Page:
The Arch and the Butterfly represents a fine example of the maturity of the contemporary Moroccan novel, both in its aesthetics and its politics. It is a beautifully written novel that was recognized for the mastery of its craft in 2011 when it was awarded the International Arabic Booker Prize.
Mohammed Achaari is well known in Morocco both in political and literary circles. Born in Zarhūn in 1951, he belongs to the generation of left-wing militant activists of the 1970s and 1980s, many of whom were imprisoned during Morocco’s repressive Lead Years. This period, called in Arabic Sanawāt Al-rāsās, refers to the 1970s and 1980s during King Hassan II’s powerful grip on power and the brutal oppression of political dissidents in Morocco. Achaari worked as a left-wing journalist before becoming minister of culture representing the centre-left USFP (Socialist Union of Popular Forces) from 1998–2007, when he finally gave up his parliamentary seat. He has also served as the president of the Moroccan writers’ union (1989–1996). Known primarily as an accomplished poet with nine poetry collections and a collection of short stories (Yawm Sa‘b or Difficult Day, 1991), he has also produced two novels, Janūb al-rūh (The Soul of the South, 1996) and Al-Qaws wa al-Farāsha (The Arch and Butterfly, 2010).
The novel does not espouse an overtly political message; rather its politics are subtly intertwined with its aesthetic complexity, its creative poetic literary style and its innovative use of the Arabic language. In other words, the novel’s form and content are playfully interlocked, creating an engaged artistic, social, and political narrative.
The Arch and the Butterfly represents a fine example of the maturity of the contemporary Moroccan novel, both in its aesthetics and its politics. It is a beautifully written novel that was recognized for the mastery of its craft in 2011 when it was awarded the International Arabic Booker Prize, jointly with Raja Alem’s Tawq al-hamām (The Doves’ Necklace, 2011). It is a work of dissent in its reflection of the various forms of violence inflicted on Moroccans in recent history, whether this violence be political, social, physical, or economic. It is especially symbolic in its use of the suppressed histories of the indigenous Amazigh people, particularly those of the Rif region. It is also critical of the political and ideological vacuum dominating the current Moroccan political scene after the co-optation of the traditional left-wing opposition parties such as the USFP, which is generally seen to have lost its credibility and independence. The novel’s discourse is marked by a tacit tension. On the one hand, the novel develops a subtle political and social critique of the plight of the left and the defeat of its revolutionary secular project in postcolonial Morocco. On the other hand, the novel presents an elitist representation of Islamist currents marked by mistrust and hostility.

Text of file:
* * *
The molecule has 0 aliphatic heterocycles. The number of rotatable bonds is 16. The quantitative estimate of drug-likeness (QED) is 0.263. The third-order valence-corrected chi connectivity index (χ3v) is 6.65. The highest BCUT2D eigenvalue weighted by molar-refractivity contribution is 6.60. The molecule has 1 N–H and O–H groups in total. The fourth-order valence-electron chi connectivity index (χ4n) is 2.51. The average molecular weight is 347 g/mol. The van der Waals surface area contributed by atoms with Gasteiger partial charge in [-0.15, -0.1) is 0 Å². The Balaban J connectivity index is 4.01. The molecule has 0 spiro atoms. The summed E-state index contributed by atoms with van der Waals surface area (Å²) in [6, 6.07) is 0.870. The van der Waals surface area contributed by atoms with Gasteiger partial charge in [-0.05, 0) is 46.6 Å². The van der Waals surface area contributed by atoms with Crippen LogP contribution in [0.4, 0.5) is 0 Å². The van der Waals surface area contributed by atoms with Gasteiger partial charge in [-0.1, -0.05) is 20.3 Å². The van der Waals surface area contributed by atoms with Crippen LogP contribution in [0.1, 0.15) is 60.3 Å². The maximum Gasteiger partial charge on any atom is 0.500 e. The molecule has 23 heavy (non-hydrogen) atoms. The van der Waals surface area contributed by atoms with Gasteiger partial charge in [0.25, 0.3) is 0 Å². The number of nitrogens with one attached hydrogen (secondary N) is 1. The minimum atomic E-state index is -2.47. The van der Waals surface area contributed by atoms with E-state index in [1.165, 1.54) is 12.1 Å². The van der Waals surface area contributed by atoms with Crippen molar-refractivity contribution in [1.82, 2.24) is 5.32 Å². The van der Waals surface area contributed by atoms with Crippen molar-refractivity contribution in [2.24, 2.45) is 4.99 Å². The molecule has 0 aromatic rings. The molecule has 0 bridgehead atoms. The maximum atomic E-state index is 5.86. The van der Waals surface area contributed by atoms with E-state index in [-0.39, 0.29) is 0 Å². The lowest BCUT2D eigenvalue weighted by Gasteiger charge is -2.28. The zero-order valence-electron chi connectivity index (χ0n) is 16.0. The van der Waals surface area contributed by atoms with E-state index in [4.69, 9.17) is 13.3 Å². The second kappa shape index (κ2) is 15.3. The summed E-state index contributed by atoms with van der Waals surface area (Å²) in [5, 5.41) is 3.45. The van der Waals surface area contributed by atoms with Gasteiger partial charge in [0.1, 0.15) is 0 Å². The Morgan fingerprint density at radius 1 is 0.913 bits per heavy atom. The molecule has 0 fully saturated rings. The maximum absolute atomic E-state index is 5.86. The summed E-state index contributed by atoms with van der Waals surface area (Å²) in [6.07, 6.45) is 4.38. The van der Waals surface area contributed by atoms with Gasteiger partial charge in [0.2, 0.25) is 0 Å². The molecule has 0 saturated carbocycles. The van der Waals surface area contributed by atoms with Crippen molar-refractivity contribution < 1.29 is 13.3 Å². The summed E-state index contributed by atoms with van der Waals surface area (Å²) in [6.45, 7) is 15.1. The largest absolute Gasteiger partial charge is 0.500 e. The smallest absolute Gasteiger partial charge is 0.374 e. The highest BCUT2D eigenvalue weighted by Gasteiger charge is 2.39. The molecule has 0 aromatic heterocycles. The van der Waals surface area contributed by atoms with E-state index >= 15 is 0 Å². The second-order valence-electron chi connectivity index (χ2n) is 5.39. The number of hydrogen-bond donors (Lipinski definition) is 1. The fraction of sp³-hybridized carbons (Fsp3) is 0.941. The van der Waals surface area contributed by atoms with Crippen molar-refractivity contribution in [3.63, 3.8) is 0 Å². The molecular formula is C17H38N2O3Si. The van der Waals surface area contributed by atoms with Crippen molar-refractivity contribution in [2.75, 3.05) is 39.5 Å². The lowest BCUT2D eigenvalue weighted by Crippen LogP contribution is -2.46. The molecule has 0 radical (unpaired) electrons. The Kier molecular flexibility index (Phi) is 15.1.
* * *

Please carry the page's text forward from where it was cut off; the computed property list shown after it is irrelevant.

The novel’s opening scene starts with the main character and narrator Yūsuf al-Firsīwī, a leftwing journalist in his 50s living in the city of Rabat, reading an anonymous letter informing him that his only son Yāsīn, who is supposed to be studying engineering in a prestigious college in France, had died as a ‘martyr’ in Afghanistan fighting for Al-Qaida. Yūsuf’s shock at the sudden and violent death of his son and his inability to understand his son’s act has destroyed the fragile balance of his life (including his own marriage). It pushes him to question his own life and that of his generation, the generation of Moroccan left-wing dissidents in the 1970s and 1980s and their fate. Yūsuf’s mourning of his son’s death becomes a collective act of mourning an entire generation of left-wing political activists who have either been co-opted into the system, or have given in to defeat and despair because of their inability to do anything about the social, economic and political problems engulfing the country. The novel is often referred to in general introductions as a novel about terrorism and its effects on society in Morocco, whereas, in fact, the focus of the novel lies elsewhere. Terrorism in the novel is used as a window through which to reflect on the crisis in Moroccan postcolonial society, a society marked by blatant political and economic corruption, uncontrolled capitalism and chaotic urban development.
The novel does not espouse an overtly political message; rather its politics are subtly intertwined with its aesthetic complexity, its creative poetic literary style and its innovative use of the Arabic language. In other words, the novel’s form and content are playfully interlocked, creating an engaged artistic, social, and political narrative. Achaari’s novel can be read in conjunction with the works of Abdellatif Laabi, Mohamed Berrada and Ahhmed Madini in their lament of the defeat and co-optation of the left, which has lost its credibility, vision, intellectuals (who have largely become part of the system), and the efficacy of its traditional modes of activism.
The Arch and The Butterfly (In Arabic: al-Qaws wa’l-Farasha published 2010) by Mohammed Achaari. Translated by Aida Bamia (Bloomsbury Qatar Foundation Publishing, Doha, 2014)
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